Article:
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CHAPTER XVII TWO CONSPIRATORS
“You want to see Mrs. Middleton?” demanded the hotel clerk, surveying Mr. Rugg’s exterior.

Yes,” said the tramp.

I don’t think she’ll see one of your sort.”

“That’s where you’re mistaken, young feller.”

“You’re a strange visitor for a lady.”

“What if I am? There’s my card.”

The clerk took the card, and looked at it doubtfully. Then summoning an attendant, he said:

“Take this up to 57.”

Presently the servant returned.

The gentleman is to go up,” he said.

Rudolph looked at the clerk triumphantly.

What did I tell you?” he said.

Show the gentleman up,” said the clerk, purposely emphasizing the word.

As Rudolph entered the handsome parlor occupied by Mrs. Middleton, she said:

“Take a seat, sir.” Then to the attendant: “You may go. You are Rudolph Rugg?” she commenced when they were alone.

Yes, ma’am,” he answered; “and you are Miss Vincent, the governess. I haven’t forgotten you.”

“I am Mrs. Harvey Middleton,” she said haughtily.

Excuse me, ma’am. I hadn’t heard as you had changed your condition. You was the governess when I knowed you.”

“You never knew me,” she said.

Well, I knowed Mr. Harvey, at any rate.”

“That is not to the purpose. Do you know why I have sought you out?”

“I couldn’t guess, ma’am,” said Rudolph cunningly.

He could guess, but he wanted to force her to speak out.

Where is the boy? Is he living?”

“What boy?” asked Rudolph vacantly.

You know very well. Anthony Middleton, my husband’s cousin, whom you stole away when he was scarcely more than an infant.”

“Can you prove what you say, Miss Vincent—I mean Mrs. Middleton?”

“Yes. It is idle to beat about the bush. My husband has told me all.”

“Then he has told you that he hired me to carry the boy off, in order that he might inherit the estate?”

“Yes, he told me that,” she answered composedly.

Well, I didn’t think he’d own up to that.”

“My husband and I had no secrets.”

“What does he want of the boy now?” asked Rudolph.

It is I that want to find the boy.”

“Without his knowledge?”

“If you refer to my husband, he is dead.”

“Well, I didn’t expect that. Who has got the estate?”

“I have.”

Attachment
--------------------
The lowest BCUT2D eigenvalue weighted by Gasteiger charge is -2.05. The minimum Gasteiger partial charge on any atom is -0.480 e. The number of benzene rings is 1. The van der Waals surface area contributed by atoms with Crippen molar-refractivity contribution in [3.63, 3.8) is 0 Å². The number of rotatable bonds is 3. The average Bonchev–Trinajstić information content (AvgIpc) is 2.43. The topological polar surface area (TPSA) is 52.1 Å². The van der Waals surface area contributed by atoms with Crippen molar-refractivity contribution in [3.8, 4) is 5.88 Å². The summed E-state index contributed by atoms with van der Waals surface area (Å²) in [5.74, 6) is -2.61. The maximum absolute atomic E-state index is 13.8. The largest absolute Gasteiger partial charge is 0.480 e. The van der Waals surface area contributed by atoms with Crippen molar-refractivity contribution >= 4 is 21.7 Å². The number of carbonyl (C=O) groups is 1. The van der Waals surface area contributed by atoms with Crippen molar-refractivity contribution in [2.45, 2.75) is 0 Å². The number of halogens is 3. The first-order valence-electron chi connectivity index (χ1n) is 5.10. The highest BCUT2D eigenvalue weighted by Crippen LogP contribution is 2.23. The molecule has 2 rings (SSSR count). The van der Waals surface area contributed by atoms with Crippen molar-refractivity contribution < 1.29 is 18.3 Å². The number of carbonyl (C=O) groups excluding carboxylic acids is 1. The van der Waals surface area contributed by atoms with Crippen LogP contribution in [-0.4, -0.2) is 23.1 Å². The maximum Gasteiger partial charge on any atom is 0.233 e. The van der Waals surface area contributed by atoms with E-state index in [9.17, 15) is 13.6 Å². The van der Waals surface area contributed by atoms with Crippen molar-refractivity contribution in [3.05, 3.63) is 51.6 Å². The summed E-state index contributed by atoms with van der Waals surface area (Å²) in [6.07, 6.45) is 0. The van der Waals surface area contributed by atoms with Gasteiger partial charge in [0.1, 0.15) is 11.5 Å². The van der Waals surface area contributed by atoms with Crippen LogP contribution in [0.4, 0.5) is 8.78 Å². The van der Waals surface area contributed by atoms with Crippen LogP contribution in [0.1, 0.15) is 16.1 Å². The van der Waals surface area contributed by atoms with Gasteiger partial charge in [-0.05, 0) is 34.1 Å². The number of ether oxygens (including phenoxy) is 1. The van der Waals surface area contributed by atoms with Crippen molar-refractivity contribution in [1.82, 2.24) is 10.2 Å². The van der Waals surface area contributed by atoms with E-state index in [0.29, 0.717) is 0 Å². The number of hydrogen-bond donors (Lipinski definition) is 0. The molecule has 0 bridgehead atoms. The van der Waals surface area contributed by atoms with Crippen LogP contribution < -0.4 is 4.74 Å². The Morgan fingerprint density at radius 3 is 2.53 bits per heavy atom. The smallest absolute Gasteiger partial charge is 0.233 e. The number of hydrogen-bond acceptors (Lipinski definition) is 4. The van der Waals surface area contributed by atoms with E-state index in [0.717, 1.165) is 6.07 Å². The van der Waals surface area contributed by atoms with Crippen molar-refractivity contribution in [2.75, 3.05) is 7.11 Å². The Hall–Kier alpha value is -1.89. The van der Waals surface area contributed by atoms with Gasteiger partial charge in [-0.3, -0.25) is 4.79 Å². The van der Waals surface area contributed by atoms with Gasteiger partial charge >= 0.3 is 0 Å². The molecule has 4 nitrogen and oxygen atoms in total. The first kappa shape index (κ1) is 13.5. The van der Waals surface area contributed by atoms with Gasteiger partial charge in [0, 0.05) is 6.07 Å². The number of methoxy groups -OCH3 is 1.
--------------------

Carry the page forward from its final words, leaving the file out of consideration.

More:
The tramp whistled. Here was a poor governess, who had succeeded in life with a vengeance. When he knew her she was not worth fifty pounds in the world. Now she was mistress of a fine English estate, with a rental of two thousand pounds.

Wasn’t there no heirs?” he asked.

Only this boy.”

“And if this boy was alive, would the estate be his?”

The lady paused, meanwhile fixing her eyes steadily upon the man before her. Then she approached him and placed her jeweled hand on his arm.

Rudolph Rugg,” she said, “do you want to be comfortable for life?”

“Yes, ma’am, that’s exactly what I do want.”

“It will come to you now if you say the word,” she said.

I’ll say it quick enough. Tell me what you want.”

“You talk like a sensible man. But first tell me, is the boy living?”

“He is alive and well.”

“When did you see him last?”

“Last week.”

“Very well, you know where he is. That is important. Now, in order that you may understand what service I want of you, I must tell you a little of my circumstances. I told you that my husband left me the estate.”

“Yes, ma’am.”

“But only in trust.”

“For the boy?” asked the tramp, in excitement.

Precisely.”

“Well, I’ll be blowed.”

“What excites you, Mr. Rugg?”

“To think that Tony the Tramp should be the owner of a splendid estate in old Hingland.”

“I am the owner,” said the lady, frowning.

But you’re only takin’ care of it for him.”

“I don’t mean that he shall ever know it.”

Rudolph whistled.

My husband secured the inheritance, as you are aware, through the disappearance of his young cousin.”

“And mighty well he managed it.”

“But after he was given over by the doctors, he became a prey to superstitious fears, the result of his weakness, and at times experienced great regret for the hand he had in the abduction of the boy.”

“You surprise me, ma’am. He wasn’t that sort when I knew him.”

“No; he was then bold and resolute. Ill health and the approach of death made him superstitious.”

“You ain’t that way, ma’am, I take it.”

“No; I have a stronger will and greater resolution.”

Her face did not belie her words. There was a cold look in her light gray eyes, and a firmness in her closely pressed lips, which made it clear that she was not likely to be affected by ordinary weakness. She was intensely selfish, and thoroughly unscrupulous as to the means which she employed to carry out her selfish ends.

So you’re afraid the boy’ll turn up, ma’am?”

“Precisely.”

“Then why do you look for him?”

“I want to guard against his ever turning up.”

“He don’t know about the property.”

“But he might have learned, or you might. My husband, with the idea of reparation, left the property to me, in trust, but if it should ever be fully ascertained that the boy had died, then it was to be mine absolutely.”

“I begin to see what you’re driving at, ma’am.”

“You say the boy is alive?”

“Stout and hearty, ma’am. He’s been under my care ever since he was a young un, ma’am, and I’ve treated him like he was my own.”

“Indeed!”

“Yes, ma’am. I’m poor, but I’ve always shared my crust with him, givin’ him the biggest half.”

“Very kind, I’m sure,” said the lady, sarcastically. “I suppose you’re very fond of him.”

“Of course I am,” said Rudolph. “But,” he added, after a slight pause, “there’s one thing I like better.”

“What is that?”

“Money.”

“Good! I see we understand one another.”

“That’s so, ma’am. You needn’t be afraid to say anything to me. Business is business.”


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